“A Rabbi Goes Fishing”

Luke 5:1-11 (Message)

Today we focus on the time when Jesus, the carpenter, went fishing, which reminds me of a fishing story.

A game warden catches a person fishing out of season without a license.

“You know what you are doing is illegal” he scolds the man whose bucket is full of fish.

“I’m not fishing” the guy counters. These are my pet fish I always bring for a swim in the lake. I let them swim around and when its time to go I just tap the bucket and they all jump back in and we go home.

“Is that so?” the warden says.

“Here, I’ll show you,” the fisherman offers as he lets all the fish that he caught slip into the lake.

After a while the warden looks at him and says; “Well?”

“Well what?” asks the fishermen.

“When are you going to call them back?”

“What back?

“The fish”.

“What fish?”

The first disciples where fishermen eking out a living fishing the Sea of Galilee, also known as the Sea of Gennesaret. This was actually not a sea in the true sense of the word. It was a lake.

Historians point out that during Herod the Great had turned his attention to the resources of this lake to finance his ambitious building program. To placate the people, he rebuilt the Temple. To placate Rome he had built a port city and named it after Caesar, calling it Caesar Martima.

So, it is thought that by the time Jesus came along, the people who had depended on the Lake as a source of income for their simple way of life, would have been under great pressure from the authorities who simply saw the Lake as another commercial venture.

What we know for a fact was that this is where Jesus’ ministry began and where he centered his ministry. No wonder the Gospels are full of fish-related stories.

In today’s story, Jesus had been sitting on the Lakeshore, watching Simon mending his fishnets. It is also obvious that Jesus had already made a name for himself as the gathering crowd began to swamp him. He called to Simon to bring his boat and row out a little distance from the shore. From there he preached to the crowd.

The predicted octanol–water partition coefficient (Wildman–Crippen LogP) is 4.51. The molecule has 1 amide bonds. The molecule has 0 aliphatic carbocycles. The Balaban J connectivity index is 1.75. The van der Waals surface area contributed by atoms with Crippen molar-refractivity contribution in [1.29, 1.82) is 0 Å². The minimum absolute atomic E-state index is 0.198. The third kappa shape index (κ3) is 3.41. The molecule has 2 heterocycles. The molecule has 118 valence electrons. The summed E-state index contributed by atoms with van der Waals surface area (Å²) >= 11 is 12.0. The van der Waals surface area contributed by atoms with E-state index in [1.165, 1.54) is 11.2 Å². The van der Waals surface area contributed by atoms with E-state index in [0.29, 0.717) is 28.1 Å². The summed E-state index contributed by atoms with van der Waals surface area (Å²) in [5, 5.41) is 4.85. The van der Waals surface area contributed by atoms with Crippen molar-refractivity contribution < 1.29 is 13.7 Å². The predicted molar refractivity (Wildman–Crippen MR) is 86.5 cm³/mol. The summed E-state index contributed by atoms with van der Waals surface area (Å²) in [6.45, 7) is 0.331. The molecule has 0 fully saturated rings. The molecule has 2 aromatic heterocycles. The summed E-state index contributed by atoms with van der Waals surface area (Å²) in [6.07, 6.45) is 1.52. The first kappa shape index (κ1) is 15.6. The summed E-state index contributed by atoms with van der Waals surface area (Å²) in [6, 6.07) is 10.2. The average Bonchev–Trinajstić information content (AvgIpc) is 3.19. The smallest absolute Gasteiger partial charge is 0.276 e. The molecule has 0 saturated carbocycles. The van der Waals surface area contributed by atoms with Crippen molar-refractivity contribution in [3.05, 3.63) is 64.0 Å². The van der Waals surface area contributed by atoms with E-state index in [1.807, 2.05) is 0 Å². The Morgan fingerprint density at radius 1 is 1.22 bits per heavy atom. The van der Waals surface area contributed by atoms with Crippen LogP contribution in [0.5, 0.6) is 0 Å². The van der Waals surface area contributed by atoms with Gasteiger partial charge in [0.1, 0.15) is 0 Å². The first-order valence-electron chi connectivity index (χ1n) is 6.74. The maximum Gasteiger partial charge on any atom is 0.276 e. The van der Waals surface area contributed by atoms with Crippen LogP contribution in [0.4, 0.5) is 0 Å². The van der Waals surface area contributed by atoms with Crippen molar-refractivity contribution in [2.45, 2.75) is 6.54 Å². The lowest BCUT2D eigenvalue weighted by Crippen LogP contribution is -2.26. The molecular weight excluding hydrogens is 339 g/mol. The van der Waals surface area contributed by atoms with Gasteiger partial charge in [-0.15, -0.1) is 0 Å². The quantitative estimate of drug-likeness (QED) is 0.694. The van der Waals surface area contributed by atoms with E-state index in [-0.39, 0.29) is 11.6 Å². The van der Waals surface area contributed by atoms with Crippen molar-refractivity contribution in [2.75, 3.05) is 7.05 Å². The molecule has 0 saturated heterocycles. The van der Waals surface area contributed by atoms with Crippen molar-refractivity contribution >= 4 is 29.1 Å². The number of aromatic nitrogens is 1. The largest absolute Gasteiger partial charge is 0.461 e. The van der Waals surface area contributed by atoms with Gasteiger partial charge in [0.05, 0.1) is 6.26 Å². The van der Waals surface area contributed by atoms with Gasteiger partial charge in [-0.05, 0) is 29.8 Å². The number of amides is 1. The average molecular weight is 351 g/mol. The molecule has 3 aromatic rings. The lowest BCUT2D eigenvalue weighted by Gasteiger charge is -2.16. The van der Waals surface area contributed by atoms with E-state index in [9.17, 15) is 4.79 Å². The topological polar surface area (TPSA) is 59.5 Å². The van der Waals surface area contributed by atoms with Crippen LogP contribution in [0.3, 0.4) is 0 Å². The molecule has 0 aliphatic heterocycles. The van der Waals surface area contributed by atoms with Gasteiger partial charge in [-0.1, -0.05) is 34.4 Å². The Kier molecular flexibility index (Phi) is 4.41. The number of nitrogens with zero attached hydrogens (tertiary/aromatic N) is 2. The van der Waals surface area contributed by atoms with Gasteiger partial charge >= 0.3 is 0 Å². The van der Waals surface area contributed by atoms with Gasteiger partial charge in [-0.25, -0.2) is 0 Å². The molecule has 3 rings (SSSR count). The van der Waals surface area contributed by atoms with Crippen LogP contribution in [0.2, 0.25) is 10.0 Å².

When he had dismissed the crowd he asked Simon to row a little distance into the deeper waters and, to Simon’s consternation, asked him to drop his nets.

Simon began protesting, the fruitless night’s fishing still fresh in his memory, but then he agreed; “If you say so”.

The rest we know. The net comes up, overflowing with fish and it in that moment that Simon recognizes that he is in the presence of a holy man. His response; “Sir, leave. I’m a sinner and can’t handle this holiness.”

In the other Gospels we are told that Jesus later renamed Simon, calling him Peter, which in Greek means, ROCK. Jesus declared him the Rock upon whom the church would be built.

Today we know him as the Apostle Peter.

The author of this story is establishing two things. Firstly he is telling us something about  who Jesus and secondly, he demonstrates how God calls ordinary people to fulfill God’s mission.

What can we learn from this story?

Have you ever thought to yourself what it might be that God is calling you to do with the rest of your life?

Yes, you may think that you have served as a farmer or a teacher or you are so busy keeping everything balanced in your life that, like Simon Peter, you just want to be left alone to manage what’s on your plate already.

Or maybe you feel like Simon Peter who begs Jesus to leave his presence because of Peter’s sense of unworthiness in the presence of such holiness.

God does not just call people to become prophets and Rabbis and ministers. God calls all of us to represent God in the life we are living.

We have such a gifted group of people in this church. Some have lived full lives and now enjoy retirement. Others are in the midst of a challenging career and others are caring for their young families, barely surviving the challenges they face. To imagine being called by God might be asking too much.

But God is not calling all of us to start a new career or become ministers or  to become missionaries in far-off countries. We are simply called by God to be fishers of men and women and children.

How do we do that?

By always working on ways to let the holiness of Jesus shine through the way we speak, the way we go about our daily life, the way we treat the stranger in our midst, the way we practice compassion.

The bait Rabbi Jesus used when fishing for people was his love expressed in deeds of healing and of restoring broken lives.

We too can do that in our everyday life when we focus on our call to be fishers of men and women. Your encounter with another person will determine whether that person senses the love of God in you or a hostility or a prejudice. People have a sixth sense when it comes to sincerity.

It’s a tough task, as Peter found out, but it is also the most uplifting experience and life we will ever be able to live.

We are healers when we reach out to those who suffer loss or who need some caring in their lives. We are prophets when we speak truth in love, even when it hurts. We become fishers when others sense in us a compassion which overrides our prejudices and our politics.

If Jesus was a fisher, then so are we. Let’s remember it in every deed and every word we share with others and may the God of great catches guide our boats to the deeper waters. Amen.